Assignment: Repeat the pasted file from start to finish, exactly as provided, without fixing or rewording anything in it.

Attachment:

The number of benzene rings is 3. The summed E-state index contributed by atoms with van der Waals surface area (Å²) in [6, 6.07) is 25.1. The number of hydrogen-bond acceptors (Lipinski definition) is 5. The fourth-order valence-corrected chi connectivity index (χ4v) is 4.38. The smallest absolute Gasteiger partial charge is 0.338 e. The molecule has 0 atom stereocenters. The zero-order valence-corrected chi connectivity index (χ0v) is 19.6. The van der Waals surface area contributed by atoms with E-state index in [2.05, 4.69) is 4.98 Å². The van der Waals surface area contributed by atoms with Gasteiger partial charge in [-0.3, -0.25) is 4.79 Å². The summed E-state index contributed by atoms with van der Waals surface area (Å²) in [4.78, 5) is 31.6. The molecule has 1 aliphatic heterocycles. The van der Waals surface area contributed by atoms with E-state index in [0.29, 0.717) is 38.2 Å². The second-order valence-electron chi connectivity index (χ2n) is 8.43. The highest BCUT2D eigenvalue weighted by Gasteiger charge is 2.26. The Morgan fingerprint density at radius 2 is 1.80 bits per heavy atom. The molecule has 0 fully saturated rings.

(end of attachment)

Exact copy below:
The number of benzene rings is 3. The summed E-state index contributed by atoms with van der Waals surface area (Å²) in [6, 6.07) is 25.1. The number of hydrogen-bond acceptors (Lipinski definition) is 5. The fourth-order valence-corrected chi connectivity index (χ4v) is 4.38. The smallest absolute Gasteiger partial charge is 0.338 e. The molecule has 0 atom stereocenters. The zero-order valence-corrected chi connectivity index (χ0v) is 19.6. The van der Waals surface area contributed by atoms with E-state index in [2.05, 4.69) is 4.98 Å². The van der Waals surface area contributed by atoms with Gasteiger partial charge in [-0.3, -0.25) is 4.79 Å². The summed E-state index contributed by atoms with van der Waals surface area (Å²) in [4.78, 5) is 31.6. The molecule has 1 aliphatic heterocycles. The van der Waals surface area contributed by atoms with E-state index in [0.29, 0.717) is 38.2 Å². The second-order valence-electron chi connectivity index (χ2n) is 8.43. The highest BCUT2D eigenvalue weighted by Gasteiger charge is 2.26. The Morgan fingerprint density at radius 2 is 1.80 bits per heavy atom. The molecule has 0 fully saturated rings.